The Rules of Syntax: Using Structure to Write More Effectively Image

The way your words are interpreted can be significantly influenced by your syntax, or the way your words are arranged in a sentence.

Along with diction, syntax can help establish a tone and rhythm in your writing to highlight certain themes or ideas.

What is Syntax?

Syntax refers to the way different words and phrases are strung together to convey thoughts and ideas.

Syntax can be simple or complex, creating sentences that are either simple or complex. Combined with diction, syntax can help writers to develop the mood, tone, and atmosphere of their texts.

Rules of Syntax

In the English language, there are some specific rules writers must follow for proper syntax.

Below are some of the most important syntactic rules that form the basis for proper English writing.

The SVO Pattern

The SVO pattern (Subject-Verb-Object) is the most common syntactic structure in written English. However, there are many ways to add variety to the pattern and make sentences more interesting.


syntax diagram

All Syntactic Patterns

In total, there are 7 syntactic patterns, but all must contain at least a subject (S) and a verb (V). Other elements include a direct object (O), indirect object (IO), complement (C), and adverbial (A).

  1. S + V: Alicia laughed.
  2. S + V + O: Alicia caught the ball.
  3. S + V + C: Alicia is happy.
  4. S + V + C: Alicia plays well.
  5. S + V + IO + O: Alicia passed Mark the ball.
  6. S + V + O + C: Alicia got her shoes muddy.
  7. S + V + O + A: Alicia wrote her number on the card.



The majority of sentences are statements that carry a declarative structure. In most of these sentences, the clause contains a subject, and the subject precedes a verb.


Mark caught the ball.

In the sentence above, “Mark” is the subject, and it precedes the verb “caught.”


Questions are used to elicit information. They carry an interrogative structure and usually begin with a question word (who, what where, when, why, how).

There are 3 main types of questions:

  • Yes/No questions
  • Who/what/where/when/why/how questions
  • Alternative questions (prompting a response related to options)


Questions with Inflection

Some questions take the structure of a declarative sentence. They still end with a question mark, and one’s tone usually rises at the end to indicate that the statement is a question.


You’re going to Italy next month?

Tag Questions

In tag questions, the interrogative inversion appears at the end of the statement.


You studied for the exam, didn’t you?

Exclamatory Questions

With exclamatory questions, the interrogative structure is present, but one’s tone usually falls at the end.


How great is this!


Directives, also known as imperatives or commands, are sentences that instruct others to do something.


Do your homework!

Put the keys on the table.

Don’t do that!

Parallel Structure

Parallel structure is also important for proper syntax. This is most often an issue when expressing a series of items or verbs.

For example:

I like running, swimming, and skiing. (Correct)
I like running, swimming, and to ski. (Incorrect)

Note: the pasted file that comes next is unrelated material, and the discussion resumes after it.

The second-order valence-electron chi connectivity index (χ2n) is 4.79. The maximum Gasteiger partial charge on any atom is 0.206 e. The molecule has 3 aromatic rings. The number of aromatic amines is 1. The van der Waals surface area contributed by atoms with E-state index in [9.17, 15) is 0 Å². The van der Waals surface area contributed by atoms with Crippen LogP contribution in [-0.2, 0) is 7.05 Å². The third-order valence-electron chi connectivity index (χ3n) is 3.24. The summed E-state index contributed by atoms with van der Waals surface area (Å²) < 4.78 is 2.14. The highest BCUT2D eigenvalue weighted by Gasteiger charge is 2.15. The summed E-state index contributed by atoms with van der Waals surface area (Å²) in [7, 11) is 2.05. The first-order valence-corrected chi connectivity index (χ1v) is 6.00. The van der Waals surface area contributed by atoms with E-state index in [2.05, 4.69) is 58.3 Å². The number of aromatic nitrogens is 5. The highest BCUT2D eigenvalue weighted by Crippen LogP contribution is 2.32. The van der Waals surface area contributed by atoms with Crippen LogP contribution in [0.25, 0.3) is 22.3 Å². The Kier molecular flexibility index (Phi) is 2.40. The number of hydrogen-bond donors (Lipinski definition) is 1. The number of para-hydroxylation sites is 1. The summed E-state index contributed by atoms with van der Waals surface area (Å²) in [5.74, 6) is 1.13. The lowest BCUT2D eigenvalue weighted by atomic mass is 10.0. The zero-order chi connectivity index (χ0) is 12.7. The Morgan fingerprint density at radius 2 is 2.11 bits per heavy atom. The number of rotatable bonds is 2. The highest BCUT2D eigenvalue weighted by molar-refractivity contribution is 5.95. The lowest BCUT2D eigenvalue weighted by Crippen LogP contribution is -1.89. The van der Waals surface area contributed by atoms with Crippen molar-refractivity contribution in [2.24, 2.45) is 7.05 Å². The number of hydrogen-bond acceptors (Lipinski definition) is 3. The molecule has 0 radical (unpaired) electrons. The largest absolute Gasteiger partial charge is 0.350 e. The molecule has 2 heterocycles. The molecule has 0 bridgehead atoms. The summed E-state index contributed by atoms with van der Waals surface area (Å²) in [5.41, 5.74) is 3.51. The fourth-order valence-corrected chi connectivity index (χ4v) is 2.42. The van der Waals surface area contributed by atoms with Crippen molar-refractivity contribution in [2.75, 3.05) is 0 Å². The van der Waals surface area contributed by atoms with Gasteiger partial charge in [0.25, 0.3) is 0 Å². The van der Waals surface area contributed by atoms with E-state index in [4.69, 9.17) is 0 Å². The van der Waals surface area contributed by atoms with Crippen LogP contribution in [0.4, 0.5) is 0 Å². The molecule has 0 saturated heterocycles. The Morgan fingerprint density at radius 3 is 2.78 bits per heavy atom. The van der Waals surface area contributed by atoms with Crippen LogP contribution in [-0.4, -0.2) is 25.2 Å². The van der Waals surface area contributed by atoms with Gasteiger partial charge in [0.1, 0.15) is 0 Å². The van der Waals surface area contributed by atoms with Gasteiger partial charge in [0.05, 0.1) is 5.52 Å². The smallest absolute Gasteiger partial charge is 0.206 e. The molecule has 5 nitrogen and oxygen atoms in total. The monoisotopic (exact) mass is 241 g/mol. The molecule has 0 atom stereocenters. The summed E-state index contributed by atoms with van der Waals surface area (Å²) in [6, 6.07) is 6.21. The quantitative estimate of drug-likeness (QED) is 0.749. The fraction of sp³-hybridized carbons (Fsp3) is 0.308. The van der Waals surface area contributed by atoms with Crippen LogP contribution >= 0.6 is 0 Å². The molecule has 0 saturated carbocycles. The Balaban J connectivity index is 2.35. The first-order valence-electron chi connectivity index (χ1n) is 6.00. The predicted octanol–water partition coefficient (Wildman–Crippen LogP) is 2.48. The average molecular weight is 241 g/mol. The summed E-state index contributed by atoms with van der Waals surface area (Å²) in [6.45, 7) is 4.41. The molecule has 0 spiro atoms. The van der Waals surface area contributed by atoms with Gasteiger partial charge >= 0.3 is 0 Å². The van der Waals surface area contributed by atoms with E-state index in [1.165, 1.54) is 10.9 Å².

When forming a list such as the one above, it is important to choose either an infinitive or a gerund (verbs ending in “–ing”) and stick with it for the entirety of your list.

Download our syntax cheat sheet so you can quickly refer back to the rules outlined above.

Purpose of Syntax

A single sentence can be rearranged in a number of ways to produce new sentences, while still remaining grammatically correct. Although the meaning of the sentence will remain basically the same, varying syntax can affect the mood and tone of a piece of writing.

Examples of Syntax in Literature

The order of words in poetry is often manipulated to achieve a unique syntax that emphasizes certain themes, or produces rhyme or melody.


Lycidas by John Milton

“Thee, Shepherd, thee the woods and desert caves,
With wild thyme and the gadding vine o’ergrown,
And all their echoes mourn”

Here, Milton’s word order takes the form of Object + Subject + Subject Complement + Verb, as opposed to the traditional Subject + Verb + Object.

While this wouldn’t make for a very efficient text message, it does add an artistic effect that is ideal for poetry.

From Peter Pan by James Matthew Barrie

Forget them, Wendy. Forget them all. Come with me where you’ll never, never have to worry about grown up things again.

The simple structure here, along with the unnecessary repetition of “never,” gives this excerpt a childlike tone which reflects the theme of innocence found in Peter Pan.

From The Adventures of Huckleberry Finn by Mark Twain

“What’s the use you learning to do right, when it’s troublesome to do right and it ain’t no trouble to do wrong, and the wages is just the same?”

As you may have realized by now, syntax in literature is allowed much more creative freedom than syntax in nonfiction.

While this sentence would be considered grammatically incorrect for a number of reasons, Twain uses it to develop a unique character voice and express feelings of frustration.

Create Variety with Syntax

Although you might have less creative freedom in nonfiction, you can certainly spice up your creative writing by varying your syntactic structure.

Try experimenting with new word arrangements and diction to create your desired tone and establish your own unique voice.

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